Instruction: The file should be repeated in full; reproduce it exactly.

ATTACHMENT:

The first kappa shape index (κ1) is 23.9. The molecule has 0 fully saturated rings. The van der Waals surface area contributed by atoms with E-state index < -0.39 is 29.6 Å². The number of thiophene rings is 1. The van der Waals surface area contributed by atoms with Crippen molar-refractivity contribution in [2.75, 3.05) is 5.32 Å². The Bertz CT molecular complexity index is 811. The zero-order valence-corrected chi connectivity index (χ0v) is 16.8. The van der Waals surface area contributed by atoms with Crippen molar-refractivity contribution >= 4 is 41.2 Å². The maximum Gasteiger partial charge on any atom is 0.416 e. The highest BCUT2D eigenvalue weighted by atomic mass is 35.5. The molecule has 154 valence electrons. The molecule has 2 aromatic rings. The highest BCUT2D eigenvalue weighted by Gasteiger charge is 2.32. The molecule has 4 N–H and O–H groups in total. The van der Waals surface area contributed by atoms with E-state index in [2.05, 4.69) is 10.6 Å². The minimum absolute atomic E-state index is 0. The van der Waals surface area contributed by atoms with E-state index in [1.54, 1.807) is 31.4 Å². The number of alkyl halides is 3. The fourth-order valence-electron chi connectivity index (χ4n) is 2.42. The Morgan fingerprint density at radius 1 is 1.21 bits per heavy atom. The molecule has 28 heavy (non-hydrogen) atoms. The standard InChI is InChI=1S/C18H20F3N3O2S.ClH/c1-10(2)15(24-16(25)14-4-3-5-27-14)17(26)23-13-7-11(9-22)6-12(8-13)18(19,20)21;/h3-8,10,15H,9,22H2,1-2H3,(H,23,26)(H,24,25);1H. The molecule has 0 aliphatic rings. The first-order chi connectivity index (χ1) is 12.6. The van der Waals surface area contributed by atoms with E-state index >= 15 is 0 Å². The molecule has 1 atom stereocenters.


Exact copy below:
The first kappa shape index (κ1) is 23.9. The molecule has 0 fully saturated rings. The van der Waals surface area contributed by atoms with E-state index < -0.39 is 29.6 Å². The number of thiophene rings is 1. The van der Waals surface area contributed by atoms with Crippen molar-refractivity contribution in [2.75, 3.05) is 5.32 Å². The Bertz CT molecular complexity index is 811. The zero-order valence-corrected chi connectivity index (χ0v) is 16.8. The van der Waals surface area contributed by atoms with Crippen molar-refractivity contribution >= 4 is 41.2 Å². The maximum Gasteiger partial charge on any atom is 0.416 e. The highest BCUT2D eigenvalue weighted by atomic mass is 35.5. The molecule has 154 valence electrons. The molecule has 2 aromatic rings. The highest BCUT2D eigenvalue weighted by Gasteiger charge is 2.32. The molecule has 4 N–H and O–H groups in total. The van der Waals surface area contributed by atoms with E-state index in [2.05, 4.69) is 10.6 Å². The minimum absolute atomic E-state index is 0. The van der Waals surface area contributed by atoms with E-state index in [1.54, 1.807) is 31.4 Å². The number of alkyl halides is 3. The fourth-order valence-electron chi connectivity index (χ4n) is 2.42. The Morgan fingerprint density at radius 1 is 1.21 bits per heavy atom. The molecule has 28 heavy (non-hydrogen) atoms. The standard InChI is InChI=1S/C18H20F3N3O2S.ClH/c1-10(2)15(24-16(25)14-4-3-5-27-14)17(26)23-13-7-11(9-22)6-12(8-13)18(19,20)21;/h3-8,10,15H,9,22H2,1-2H3,(H,23,26)(H,24,25);1H. The molecule has 0 aliphatic rings. The first-order chi connectivity index (χ1) is 12.6. The van der Waals surface area contributed by atoms with E-state index >= 15 is 0 Å². The molecule has 1 atom stereocenters.